Thursday, November 1, 2007


Internal Investigations 

by Isabel Franco
Demarest e Almeida Advogados

In Brazil, the question on whether or not the investigation of an employee by the employer is legal, as well as the restrictions on such investigation, have been discussed for many years. Although there are no specific rules on this matter, the employee is protected by the human and social rights established in the Federal Constitution and the Brazilian Labor Code (Consolidação das Leis do Trabalho – CLT). The investigation usually covers personal searches, e-mail verification and behavior analysis. 

The Brazilian Labor Courts acknowledge that searches of personal effects may be made by another employee of the same gender and in all events with due regard to the privacy, in the case of justifiable and reasonable suspicion.

The employee's internal e-mail is considered a work tool and may be accessed by the employer. The e-mail account cannot be used for illegal purposes, and personal use is allowed provided that it is not excessive and does not overload the employer's servers.

Where a suspicion leads to employment termination for cause, the employer may place the employee on paid leave while the investigation is carried out and, if the suspicion is confirmed, the employee should be immediately terminated. Otherwise the termination may be regarded as abusive.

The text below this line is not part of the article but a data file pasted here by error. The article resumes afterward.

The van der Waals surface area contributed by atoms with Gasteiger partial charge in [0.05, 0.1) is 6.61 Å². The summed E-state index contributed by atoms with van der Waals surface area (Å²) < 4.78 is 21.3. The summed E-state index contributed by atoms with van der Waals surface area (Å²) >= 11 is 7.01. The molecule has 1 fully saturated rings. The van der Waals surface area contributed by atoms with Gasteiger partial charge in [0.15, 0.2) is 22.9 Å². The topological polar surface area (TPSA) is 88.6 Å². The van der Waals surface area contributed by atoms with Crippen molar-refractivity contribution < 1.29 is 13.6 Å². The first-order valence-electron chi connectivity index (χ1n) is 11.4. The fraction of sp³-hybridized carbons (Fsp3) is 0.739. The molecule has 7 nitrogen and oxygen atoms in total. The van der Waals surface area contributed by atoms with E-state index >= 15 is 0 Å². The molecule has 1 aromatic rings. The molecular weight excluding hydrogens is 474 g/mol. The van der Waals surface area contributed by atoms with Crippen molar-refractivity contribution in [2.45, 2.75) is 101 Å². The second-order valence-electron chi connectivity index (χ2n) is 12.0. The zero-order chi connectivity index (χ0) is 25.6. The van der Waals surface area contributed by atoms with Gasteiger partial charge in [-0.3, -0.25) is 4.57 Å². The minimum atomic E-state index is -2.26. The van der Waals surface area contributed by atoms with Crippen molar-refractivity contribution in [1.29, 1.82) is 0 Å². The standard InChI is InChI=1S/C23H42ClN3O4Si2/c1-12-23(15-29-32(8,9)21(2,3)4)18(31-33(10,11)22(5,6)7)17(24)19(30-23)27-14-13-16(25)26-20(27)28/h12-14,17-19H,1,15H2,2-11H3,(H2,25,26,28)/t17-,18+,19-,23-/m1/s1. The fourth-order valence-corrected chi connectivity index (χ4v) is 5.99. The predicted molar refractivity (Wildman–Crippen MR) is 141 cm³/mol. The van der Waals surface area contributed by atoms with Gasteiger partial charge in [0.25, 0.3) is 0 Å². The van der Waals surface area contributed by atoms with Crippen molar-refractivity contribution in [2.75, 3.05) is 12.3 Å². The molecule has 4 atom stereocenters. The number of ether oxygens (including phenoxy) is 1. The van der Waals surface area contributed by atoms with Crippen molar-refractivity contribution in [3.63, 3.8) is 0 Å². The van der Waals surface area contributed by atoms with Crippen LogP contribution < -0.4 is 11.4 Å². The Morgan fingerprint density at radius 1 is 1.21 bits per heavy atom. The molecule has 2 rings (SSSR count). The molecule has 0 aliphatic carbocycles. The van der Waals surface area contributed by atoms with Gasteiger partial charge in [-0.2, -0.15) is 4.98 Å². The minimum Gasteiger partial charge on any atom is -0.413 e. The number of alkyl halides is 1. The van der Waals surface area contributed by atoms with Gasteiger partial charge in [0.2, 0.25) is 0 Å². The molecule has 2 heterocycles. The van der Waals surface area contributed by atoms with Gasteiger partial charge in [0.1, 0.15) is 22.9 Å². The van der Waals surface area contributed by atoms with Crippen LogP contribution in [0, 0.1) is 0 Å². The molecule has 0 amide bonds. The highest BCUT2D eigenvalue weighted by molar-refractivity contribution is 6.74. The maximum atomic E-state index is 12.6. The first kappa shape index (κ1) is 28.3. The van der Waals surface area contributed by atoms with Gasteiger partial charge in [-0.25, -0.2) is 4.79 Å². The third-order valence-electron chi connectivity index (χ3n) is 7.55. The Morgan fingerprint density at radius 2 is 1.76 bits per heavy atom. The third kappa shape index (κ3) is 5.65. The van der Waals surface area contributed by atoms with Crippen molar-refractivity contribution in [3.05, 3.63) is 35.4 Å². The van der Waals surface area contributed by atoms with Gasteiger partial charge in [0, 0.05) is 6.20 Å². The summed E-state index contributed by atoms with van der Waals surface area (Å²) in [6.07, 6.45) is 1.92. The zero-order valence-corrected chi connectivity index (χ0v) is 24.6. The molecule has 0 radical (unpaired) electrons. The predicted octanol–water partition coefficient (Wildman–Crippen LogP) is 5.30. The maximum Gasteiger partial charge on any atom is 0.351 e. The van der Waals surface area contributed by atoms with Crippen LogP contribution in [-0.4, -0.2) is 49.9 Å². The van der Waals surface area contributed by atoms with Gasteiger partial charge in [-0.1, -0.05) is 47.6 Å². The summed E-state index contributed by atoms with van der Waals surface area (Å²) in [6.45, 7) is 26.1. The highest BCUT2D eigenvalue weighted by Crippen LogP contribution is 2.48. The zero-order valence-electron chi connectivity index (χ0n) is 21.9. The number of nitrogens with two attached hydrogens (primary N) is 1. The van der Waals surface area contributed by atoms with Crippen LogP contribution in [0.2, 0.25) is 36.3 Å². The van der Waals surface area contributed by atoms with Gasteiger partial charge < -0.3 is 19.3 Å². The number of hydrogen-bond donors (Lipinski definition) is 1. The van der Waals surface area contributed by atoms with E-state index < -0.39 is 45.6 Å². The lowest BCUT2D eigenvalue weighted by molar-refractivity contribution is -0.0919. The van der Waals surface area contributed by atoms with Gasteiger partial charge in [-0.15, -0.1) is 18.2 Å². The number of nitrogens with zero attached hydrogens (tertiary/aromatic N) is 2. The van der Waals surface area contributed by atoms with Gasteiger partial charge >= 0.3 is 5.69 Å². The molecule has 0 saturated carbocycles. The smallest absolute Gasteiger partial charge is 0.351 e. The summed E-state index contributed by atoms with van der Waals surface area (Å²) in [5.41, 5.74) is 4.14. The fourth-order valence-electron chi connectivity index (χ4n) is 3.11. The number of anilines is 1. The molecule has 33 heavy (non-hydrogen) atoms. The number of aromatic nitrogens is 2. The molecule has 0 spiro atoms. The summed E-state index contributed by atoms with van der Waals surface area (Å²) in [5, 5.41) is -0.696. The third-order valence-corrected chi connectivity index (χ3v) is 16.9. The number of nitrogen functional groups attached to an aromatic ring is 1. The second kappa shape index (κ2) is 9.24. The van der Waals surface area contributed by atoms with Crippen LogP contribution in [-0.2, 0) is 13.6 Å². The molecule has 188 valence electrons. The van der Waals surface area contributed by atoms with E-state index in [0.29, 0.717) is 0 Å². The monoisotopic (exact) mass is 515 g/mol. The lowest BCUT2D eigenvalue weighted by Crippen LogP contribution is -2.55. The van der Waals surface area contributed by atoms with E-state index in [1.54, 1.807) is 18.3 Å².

The Brazilian law also provides for some events of job tenure, in which the employee may be terminated for cause only. The employer is allowed to terminate an employee during the period he holds the position of Union's Principal only if it files a lawsuit for investigation purposes and proves in court that the employee is being terminated for cause.

An employee terminated without proper investigation may file a labor claim seeking that the termination for cause be converted into termination without cause (which will entail the usual legal unemployment compensations to the employee, not to mention compensation for pain and suffering, even if based on discriminatory grounds). These claims to the Labor Court have become increasingly common.